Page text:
I was very good at blogging when I was the only person I knew who was blogging. I became ‘terrible’ at blogging when I started comparing myself to other bloggers and worrying about other bloggers and thinking way too much about all the other bloggers.
The problem is in my head (so what else is new eh?) but there are a couple of other factors to consider.
I have experienced two problems with the blogging community thus far.
Blogging feels like you’re back in the playground again.
I wrote about this the other day in my ‘One For The Girls Who Take Things Too Personally‘ blog post. I used this exact analogy, I’m just going to copy and paste it because it was perfect and surmises exactly what I’m trying to say here: “It’s like being back in the playground except this time no one really cares if you have braces or if you are a bit overweight, they care much more about how good your content is, how hard you work, how smart you are. I was thrown back to 2005 except this time I wasn’t worrying about how pretty I was compared to everyone else, or how much pizza I ate compared to the other girls, I was worrying about how good my work was compared to everyone else’s.”
Logging onto twitter each morning can feel a bit like walking through the school gates; you sit down in your first lesson only to realise that everyone was at a sleepover last night and you weren’t invited to it. Of course if you have an anxious mind like mine, it’s only a small leap from ‘I wasn’t invited’ to ‘I wasn’t invited because they hate me’.
The first social media platform that popped up when I was a youngster was Bebo. The worst thing about Bebo was that you had to list the twelve people that you liked the most on your profile. There was nothing worse than NOT being included in the list of twelve people that your best friend allegedly loved the most. Bloggers make lists too, allllll the time, and it’s just as painful not being included in one of those (even though ten years have passed and I shouldn’t be so bloody sensitive).
It is bound to get competitive.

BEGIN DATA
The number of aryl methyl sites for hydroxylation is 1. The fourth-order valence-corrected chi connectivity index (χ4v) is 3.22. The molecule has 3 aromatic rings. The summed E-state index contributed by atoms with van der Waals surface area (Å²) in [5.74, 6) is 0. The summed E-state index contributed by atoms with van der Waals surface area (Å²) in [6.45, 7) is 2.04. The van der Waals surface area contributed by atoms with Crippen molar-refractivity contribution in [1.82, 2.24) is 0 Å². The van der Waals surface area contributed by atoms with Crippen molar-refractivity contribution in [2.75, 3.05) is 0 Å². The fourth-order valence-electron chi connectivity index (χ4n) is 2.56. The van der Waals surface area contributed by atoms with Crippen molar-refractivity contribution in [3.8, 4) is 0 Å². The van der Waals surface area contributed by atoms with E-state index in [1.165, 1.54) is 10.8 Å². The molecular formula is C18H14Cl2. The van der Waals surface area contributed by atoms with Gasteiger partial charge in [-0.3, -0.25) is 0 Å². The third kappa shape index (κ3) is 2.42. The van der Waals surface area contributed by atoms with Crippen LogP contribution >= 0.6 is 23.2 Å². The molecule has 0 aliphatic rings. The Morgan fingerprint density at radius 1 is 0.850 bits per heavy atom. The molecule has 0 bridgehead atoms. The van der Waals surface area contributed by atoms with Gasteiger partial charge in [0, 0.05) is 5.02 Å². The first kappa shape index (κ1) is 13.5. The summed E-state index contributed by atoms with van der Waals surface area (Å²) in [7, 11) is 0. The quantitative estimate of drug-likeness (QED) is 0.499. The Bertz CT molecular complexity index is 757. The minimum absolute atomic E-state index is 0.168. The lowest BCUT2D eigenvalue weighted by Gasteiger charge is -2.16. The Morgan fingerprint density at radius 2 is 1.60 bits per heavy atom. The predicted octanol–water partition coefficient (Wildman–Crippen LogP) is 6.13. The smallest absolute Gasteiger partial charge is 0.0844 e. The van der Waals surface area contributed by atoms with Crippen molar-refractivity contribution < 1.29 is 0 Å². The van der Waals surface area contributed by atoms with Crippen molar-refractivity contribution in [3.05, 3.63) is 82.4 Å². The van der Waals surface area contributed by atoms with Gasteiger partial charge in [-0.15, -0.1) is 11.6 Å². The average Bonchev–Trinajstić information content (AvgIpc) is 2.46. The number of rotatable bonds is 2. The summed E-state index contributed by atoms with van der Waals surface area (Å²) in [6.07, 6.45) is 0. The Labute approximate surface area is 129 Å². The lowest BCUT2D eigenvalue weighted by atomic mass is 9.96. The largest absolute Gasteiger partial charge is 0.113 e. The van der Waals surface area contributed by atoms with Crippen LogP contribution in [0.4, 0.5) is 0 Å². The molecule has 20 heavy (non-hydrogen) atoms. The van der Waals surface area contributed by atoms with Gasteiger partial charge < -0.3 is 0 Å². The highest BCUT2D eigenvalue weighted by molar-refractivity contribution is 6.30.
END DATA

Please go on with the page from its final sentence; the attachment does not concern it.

It’s a sad fact of life that even the biggest ‘girls girl’ you know can be a bitch from time to time. As ‘out of character’ as it may have been, not everyone shits glitter. Sometimes people are dicks. This applies in every walk of life, this is inevitable in an industry when everyone has to look out for number one.
In an industry where numbers really do matter, where we have to put our best foot forwards, work the hardest, be a bit better than our best mate because otherwise she is the one that will end up with the free holiday to the Caribbean and a year’s partnership with your favourite brand, we have to be ready to step on a few toes. As anyone does in any job.
But good god it feels personal with blogging.
No one really owes you anything, not yet. I can’t tell you the amount of times I have felt let down by someone, only to realise that that person didn’t owe me anything, that person was given the opportunity to further their career, why would they give a jot about me?
You cannot take things too personally in this industry, and that’s a pain in the tits because it’s an industry that totally relies on you laying your heart and soul out for all to see. You have to be real and honest and #authentic to make it, but then behind it all you have to be a steely eyed business woman.
It’s a fine line gals, a very fine line.
Blogging is the best job in the world, I adore what I do. I ADORE IT.
But it’s a bloody weird industry and it can leave you feeling a little lonely from time-to-time.
None of my IRL friends blog, I don’t think any of them even read blogs (mine, sadly, included) and explaining what I get up to day to day and moaning to them about the things I want to moan about can be really complicated.